Head length 6.9-10.3 in SL; snout moderately long, 1.8-2.1 in head length; snout depth 3.6-5.7 in snout length; median dorsal snout ridge low; keels typically present on some or most scutella; superior trunk and tail ridges discontinuous; inferior trunk and tail ridges continuous; lateral trunk ridge straight and not deflected ventrally near the anal ring.

Dorsal fin usually originates on the  2nd-3rd tail ring, fin base not elevated.

Size

To 180 mm TL.

Colour

Generally tan, greenish or brown with numerous dark-edged white spots on sides and about 10 narrow pale bars across the back; sides of tail rings usually with a semicircular pale blotch on or above the inferior ridge.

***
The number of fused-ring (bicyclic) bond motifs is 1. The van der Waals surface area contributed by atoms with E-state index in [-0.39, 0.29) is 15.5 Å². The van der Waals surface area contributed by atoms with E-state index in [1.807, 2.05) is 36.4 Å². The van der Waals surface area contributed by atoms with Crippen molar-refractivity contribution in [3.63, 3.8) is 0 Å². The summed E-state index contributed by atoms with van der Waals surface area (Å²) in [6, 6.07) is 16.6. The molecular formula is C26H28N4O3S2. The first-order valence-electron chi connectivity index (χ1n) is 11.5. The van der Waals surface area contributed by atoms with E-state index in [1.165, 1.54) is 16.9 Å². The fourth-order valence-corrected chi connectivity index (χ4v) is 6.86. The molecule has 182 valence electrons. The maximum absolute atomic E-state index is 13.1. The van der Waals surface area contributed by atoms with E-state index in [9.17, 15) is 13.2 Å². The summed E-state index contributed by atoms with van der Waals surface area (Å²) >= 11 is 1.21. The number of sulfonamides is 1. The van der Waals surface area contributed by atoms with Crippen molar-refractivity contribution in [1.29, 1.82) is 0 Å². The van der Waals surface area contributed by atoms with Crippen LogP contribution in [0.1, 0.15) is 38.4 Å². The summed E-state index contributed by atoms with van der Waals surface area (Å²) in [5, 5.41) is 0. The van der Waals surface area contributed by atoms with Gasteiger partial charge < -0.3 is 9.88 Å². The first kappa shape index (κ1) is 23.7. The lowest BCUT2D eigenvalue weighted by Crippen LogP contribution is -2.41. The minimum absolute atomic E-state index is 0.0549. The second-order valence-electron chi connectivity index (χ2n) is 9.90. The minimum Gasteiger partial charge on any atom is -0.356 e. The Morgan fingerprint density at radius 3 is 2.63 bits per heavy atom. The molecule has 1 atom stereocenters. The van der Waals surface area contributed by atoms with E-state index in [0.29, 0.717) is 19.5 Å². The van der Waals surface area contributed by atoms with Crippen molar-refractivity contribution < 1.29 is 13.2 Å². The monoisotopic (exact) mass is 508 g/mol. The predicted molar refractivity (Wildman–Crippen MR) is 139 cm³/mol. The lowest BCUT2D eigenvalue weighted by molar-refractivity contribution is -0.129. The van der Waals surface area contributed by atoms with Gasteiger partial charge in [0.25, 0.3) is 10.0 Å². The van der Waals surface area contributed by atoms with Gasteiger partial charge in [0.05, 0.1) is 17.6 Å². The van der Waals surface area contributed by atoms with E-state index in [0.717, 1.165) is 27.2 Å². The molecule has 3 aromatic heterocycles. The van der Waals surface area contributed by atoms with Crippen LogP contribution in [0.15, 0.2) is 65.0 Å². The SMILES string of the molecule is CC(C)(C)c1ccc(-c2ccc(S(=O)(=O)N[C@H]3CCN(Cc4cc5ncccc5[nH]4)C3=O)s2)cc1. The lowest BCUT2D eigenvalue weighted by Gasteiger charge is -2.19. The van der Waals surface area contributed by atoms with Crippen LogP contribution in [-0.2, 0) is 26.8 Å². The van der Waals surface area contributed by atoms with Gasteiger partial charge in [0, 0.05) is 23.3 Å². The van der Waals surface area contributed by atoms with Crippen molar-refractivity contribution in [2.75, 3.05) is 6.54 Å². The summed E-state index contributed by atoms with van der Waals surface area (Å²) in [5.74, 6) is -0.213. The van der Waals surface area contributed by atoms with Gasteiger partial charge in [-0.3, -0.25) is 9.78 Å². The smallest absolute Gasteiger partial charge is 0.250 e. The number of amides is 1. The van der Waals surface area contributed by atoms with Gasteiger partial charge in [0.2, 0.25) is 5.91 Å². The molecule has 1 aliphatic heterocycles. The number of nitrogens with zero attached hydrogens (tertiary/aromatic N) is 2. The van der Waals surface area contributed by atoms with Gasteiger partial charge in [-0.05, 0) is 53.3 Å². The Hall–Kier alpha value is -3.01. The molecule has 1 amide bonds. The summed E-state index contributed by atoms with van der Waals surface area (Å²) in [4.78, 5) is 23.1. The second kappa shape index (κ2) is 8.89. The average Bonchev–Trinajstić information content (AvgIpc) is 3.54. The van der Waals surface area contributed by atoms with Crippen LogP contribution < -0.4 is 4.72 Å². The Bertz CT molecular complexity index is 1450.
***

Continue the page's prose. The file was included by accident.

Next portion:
Feeding

Feeds on small planktonic crustaceans.

Biology

Males incubate the eggs in a brood pouch under the tail. the pouch has protective plates and an everted pouch closure. Males may begin brooding at 100 mm SL. Males and females form monogamous pairs.

Brood pouch eggs are oval and crowded in up to 10-11 transverse rows (typically in a single layer) across the upper part of pouch folds and dorsum of the pouch; not in a continuous gelatinous matrix but covered by protective folds which meet or overlap on ventral midline.

Fisheries

The Bellybar Pipefish may be collected for sale in the aquarium industry.

Conservation